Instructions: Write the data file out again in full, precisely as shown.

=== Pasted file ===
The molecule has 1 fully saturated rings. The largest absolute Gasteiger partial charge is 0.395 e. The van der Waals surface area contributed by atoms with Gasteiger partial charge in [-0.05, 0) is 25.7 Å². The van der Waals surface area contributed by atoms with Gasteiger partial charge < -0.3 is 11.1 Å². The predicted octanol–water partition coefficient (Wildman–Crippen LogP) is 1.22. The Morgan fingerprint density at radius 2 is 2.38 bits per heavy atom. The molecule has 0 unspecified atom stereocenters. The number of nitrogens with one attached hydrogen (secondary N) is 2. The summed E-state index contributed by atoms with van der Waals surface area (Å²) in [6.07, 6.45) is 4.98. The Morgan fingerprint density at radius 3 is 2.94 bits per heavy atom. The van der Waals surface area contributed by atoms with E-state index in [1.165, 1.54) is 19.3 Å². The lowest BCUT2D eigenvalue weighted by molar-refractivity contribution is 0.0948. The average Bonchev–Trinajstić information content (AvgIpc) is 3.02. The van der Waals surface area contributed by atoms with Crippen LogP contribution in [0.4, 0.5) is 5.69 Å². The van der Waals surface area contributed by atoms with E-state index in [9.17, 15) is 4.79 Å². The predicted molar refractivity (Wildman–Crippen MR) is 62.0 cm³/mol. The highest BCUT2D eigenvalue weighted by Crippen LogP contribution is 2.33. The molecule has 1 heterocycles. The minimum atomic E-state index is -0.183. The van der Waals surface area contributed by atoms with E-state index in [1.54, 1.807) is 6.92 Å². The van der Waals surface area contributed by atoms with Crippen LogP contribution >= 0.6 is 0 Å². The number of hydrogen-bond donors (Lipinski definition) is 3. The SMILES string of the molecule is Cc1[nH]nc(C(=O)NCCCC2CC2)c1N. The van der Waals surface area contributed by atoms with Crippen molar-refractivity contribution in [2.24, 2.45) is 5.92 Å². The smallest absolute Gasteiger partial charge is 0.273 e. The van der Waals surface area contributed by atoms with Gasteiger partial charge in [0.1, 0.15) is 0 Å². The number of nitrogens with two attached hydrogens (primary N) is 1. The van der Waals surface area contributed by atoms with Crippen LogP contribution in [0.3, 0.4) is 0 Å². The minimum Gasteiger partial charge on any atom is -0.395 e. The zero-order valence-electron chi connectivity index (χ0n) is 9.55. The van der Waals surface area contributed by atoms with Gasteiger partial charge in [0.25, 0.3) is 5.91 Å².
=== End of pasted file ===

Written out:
The molecule has 1 fully saturated rings. The largest absolute Gasteiger partial charge is 0.395 e. The van der Waals surface area contributed by atoms with Gasteiger partial charge in [-0.05, 0) is 25.7 Å². The van der Waals surface area contributed by atoms with Gasteiger partial charge < -0.3 is 11.1 Å². The predicted octanol–water partition coefficient (Wildman–Crippen LogP) is 1.22. The Morgan fingerprint density at radius 2 is 2.38 bits per heavy atom. The molecule has 0 unspecified atom stereocenters. The number of nitrogens with one attached hydrogen (secondary N) is 2. The summed E-state index contributed by atoms with van der Waals surface area (Å²) in [6.07, 6.45) is 4.98. The Morgan fingerprint density at radius 3 is 2.94 bits per heavy atom. The van der Waals surface area contributed by atoms with E-state index in [1.165, 1.54) is 19.3 Å². The lowest BCUT2D eigenvalue weighted by molar-refractivity contribution is 0.0948. The average Bonchev–Trinajstić information content (AvgIpc) is 3.02. The van der Waals surface area contributed by atoms with Crippen LogP contribution in [0.4, 0.5) is 5.69 Å². The van der Waals surface area contributed by atoms with E-state index in [9.17, 15) is 4.79 Å². The predicted molar refractivity (Wildman–Crippen MR) is 62.0 cm³/mol. The highest BCUT2D eigenvalue weighted by Crippen LogP contribution is 2.33. The molecule has 1 heterocycles. The minimum atomic E-state index is -0.183. The van der Waals surface area contributed by atoms with E-state index in [1.54, 1.807) is 6.92 Å². The van der Waals surface area contributed by atoms with Crippen LogP contribution >= 0.6 is 0 Å². The number of hydrogen-bond donors (Lipinski definition) is 3. The SMILES string of the molecule is Cc1[nH]nc(C(=O)NCCCC2CC2)c1N. The van der Waals surface area contributed by atoms with Crippen molar-refractivity contribution in [2.24, 2.45) is 5.92 Å². The smallest absolute Gasteiger partial charge is 0.273 e. The van der Waals surface area contributed by atoms with Gasteiger partial charge in [0.1, 0.15) is 0 Å². The number of nitrogens with two attached hydrogens (primary N) is 1. The van der Waals surface area contributed by atoms with Crippen LogP contribution in [0.3, 0.4) is 0 Å². The minimum Gasteiger partial charge on any atom is -0.395 e. The zero-order valence-electron chi connectivity index (χ0n) is 9.55. The van der Waals surface area contributed by atoms with Gasteiger partial charge in [0.25, 0.3) is 5.91 Å².